Brisket is a great example of the perfect cut of meat that bodes well with barbecue. As we know, barbecue is a method of indirect low and slow cooking. Generally, meats that are tough need the low and slow technique to break down connective fibers to become more tender and delicious.
You might now ask yourself “why is the brisket such a tough muscle?”. Well, as cattle don’t have collar bones, and their heavy upper body that makes up over half its weight is supported by these chest muscles, this piece of meat holds up a lot of bovine weight. That makes for a well-used Schwarzenegger approved daily work out.
In this post, I will be going over some of the basics about cooking a brisket that you may or may not already know.
Depending on where you shop, you will see a (NAMP 120) beef brisket, this comes with the Flat(120A) and the Point(120B) together, or you can purchase the individual cuts separately. I personally use the Flat(120A) because it gives the best competition looking slices and cooks more evenly than the whole brisket. For a better value the whole (120) can be used, the flat for brisket slices, and the point for burnt ends inside dishes such as your BBQ beans.
When you are looking at the meat you should take note of the marbling and the fat cap. The fat cap should be pretty much trimmed at the time of purchase but a good rule of thumb is, if you press down on top of the fat, you should feel a little bit of a bounce, or give, to the pressure you put on it. If the fat is so thick that it has no resistance when pressed down on, trim it to around 1/8th of an inch thick.
This is where you can get a little more creative in terms of flavor for your meat. This step is not absolutely necessary, but if you wish, it’s very similar to making a marinade. Use an apple cider, or cider vinegar, mixed with some stock and seasonings. Be careful that your seasoning is ground fine enough to pass through your injector without clogging it up. You can use tenderizing salt in the injection as a cheat for a more tender brisket and deeper smoke ring, but like I said, that’s a cheat and not condoned by the likes of me. I have always been told you can never over inject meat, so apply as much or little as you wish.
This mop is not the same as a mop that is used to continue to baste with during the cooking process. For this “precook” mop I use a mixture of hot sauce and mustard. The hot sauce will add a bit of zing whereas the mustard will help in color and give your rub something to stick to. Spread this mixture out over the meat coating the brisket all around. Basting is not as necessary in an FWE Cook and Hold smoker because the design keeps the moisture in the meat better than typical barbecues. However, I’m not going to tell you to stop adding flavor, if you wish too, baste away. It’s just not necessary to the moisture level of the meat.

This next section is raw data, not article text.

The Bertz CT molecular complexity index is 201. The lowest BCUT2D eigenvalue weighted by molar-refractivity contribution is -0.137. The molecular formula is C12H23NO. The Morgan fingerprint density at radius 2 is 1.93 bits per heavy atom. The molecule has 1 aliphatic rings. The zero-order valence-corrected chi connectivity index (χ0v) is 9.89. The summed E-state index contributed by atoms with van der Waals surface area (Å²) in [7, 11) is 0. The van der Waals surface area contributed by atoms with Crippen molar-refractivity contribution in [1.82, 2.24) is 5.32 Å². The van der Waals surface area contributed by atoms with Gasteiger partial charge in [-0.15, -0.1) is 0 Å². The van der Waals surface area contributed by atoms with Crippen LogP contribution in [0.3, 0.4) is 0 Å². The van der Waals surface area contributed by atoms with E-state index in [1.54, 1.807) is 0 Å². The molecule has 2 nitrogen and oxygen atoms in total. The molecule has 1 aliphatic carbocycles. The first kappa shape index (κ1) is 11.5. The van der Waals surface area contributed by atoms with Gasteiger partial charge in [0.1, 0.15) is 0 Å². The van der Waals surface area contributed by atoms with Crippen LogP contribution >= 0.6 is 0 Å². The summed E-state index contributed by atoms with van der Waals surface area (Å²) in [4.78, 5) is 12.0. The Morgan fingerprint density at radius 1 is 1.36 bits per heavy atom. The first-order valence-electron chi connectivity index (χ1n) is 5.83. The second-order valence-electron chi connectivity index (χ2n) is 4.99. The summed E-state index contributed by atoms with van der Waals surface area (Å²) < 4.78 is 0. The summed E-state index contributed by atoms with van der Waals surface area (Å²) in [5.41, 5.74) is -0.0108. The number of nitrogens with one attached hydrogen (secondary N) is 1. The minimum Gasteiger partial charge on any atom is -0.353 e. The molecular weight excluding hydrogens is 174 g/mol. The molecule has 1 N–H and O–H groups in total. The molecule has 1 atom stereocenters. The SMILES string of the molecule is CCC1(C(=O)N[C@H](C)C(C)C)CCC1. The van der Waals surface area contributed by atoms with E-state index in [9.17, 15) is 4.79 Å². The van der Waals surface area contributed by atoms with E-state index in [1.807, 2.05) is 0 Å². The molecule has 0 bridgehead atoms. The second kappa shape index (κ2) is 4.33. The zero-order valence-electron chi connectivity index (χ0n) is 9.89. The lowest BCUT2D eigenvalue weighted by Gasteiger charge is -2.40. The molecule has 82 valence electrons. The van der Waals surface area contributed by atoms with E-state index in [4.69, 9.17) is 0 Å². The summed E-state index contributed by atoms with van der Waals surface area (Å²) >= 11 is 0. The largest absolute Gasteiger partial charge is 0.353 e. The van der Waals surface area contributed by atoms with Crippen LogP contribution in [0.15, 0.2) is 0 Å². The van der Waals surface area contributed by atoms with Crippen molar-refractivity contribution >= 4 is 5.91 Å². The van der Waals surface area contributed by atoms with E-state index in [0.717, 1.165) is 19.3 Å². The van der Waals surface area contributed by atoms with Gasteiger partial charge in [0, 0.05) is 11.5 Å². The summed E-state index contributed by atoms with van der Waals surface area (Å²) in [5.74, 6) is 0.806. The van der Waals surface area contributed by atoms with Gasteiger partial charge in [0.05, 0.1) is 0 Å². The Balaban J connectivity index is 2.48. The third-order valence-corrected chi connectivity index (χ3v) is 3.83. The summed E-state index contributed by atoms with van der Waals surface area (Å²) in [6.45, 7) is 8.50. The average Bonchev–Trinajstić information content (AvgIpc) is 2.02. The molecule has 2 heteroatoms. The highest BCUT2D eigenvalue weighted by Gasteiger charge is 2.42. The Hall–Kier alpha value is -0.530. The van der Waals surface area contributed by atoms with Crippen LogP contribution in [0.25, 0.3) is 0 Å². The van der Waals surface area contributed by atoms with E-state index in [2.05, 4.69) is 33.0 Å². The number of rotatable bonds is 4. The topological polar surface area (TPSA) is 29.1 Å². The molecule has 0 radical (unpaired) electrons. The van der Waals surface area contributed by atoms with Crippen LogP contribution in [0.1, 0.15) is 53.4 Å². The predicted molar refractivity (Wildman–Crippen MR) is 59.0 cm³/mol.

A tip to remember when selecting a rub is to be mindful of the sugar content in the blend. I use a good amount of brown sugar in my rubs, so when I cook, I keep my temperature below 225 (sugar starts to burn or degrade above 225).
As for making your own or buying a premade mix? I have heard it from many of the best in BBQ, they buy pre-manufactured rubs. Making your own award winning rub takes a lot of time and effort, but in my humble opinion, I like to put my own spin on what I touch. So when, or if I do, buy a premade rub, I always add a little something to it to make it my own.
Cook by probe
Cook the brisket up to an internal temperature of 180F, at this temperature the product starts to break down and become very tender. Depending on how tender you wish the product to be is determined by how long the product remains at this temperature. To get your feet wet, cooking by a probe is the best way to get a great and consistent product.
Cook by Time
Once you have your system down, you might want to adjust your cooking process. Some people cook at low temps like 225F for over 12 hours. Cooking by time gives you more control of how long your product is at that internal temp of 180F getting it even more tender. It does come at the risk of making a mistake that can overcook or dry out the product.
With meat that has a robust strong flavor like a brisket, you want to smoke it with a hardwood that really smacks with flavor. Use a hickory or mesquite to really get a solid flavor, save your fruit woods like apple and cherry for pork or chicken. I have soaked my chips with liquids such as port wine and beer to add a little more dimension to the smoke profile. You can get real creative in the wood chip department, people smoke with things like corn cob, grape vine, and even tea leaves.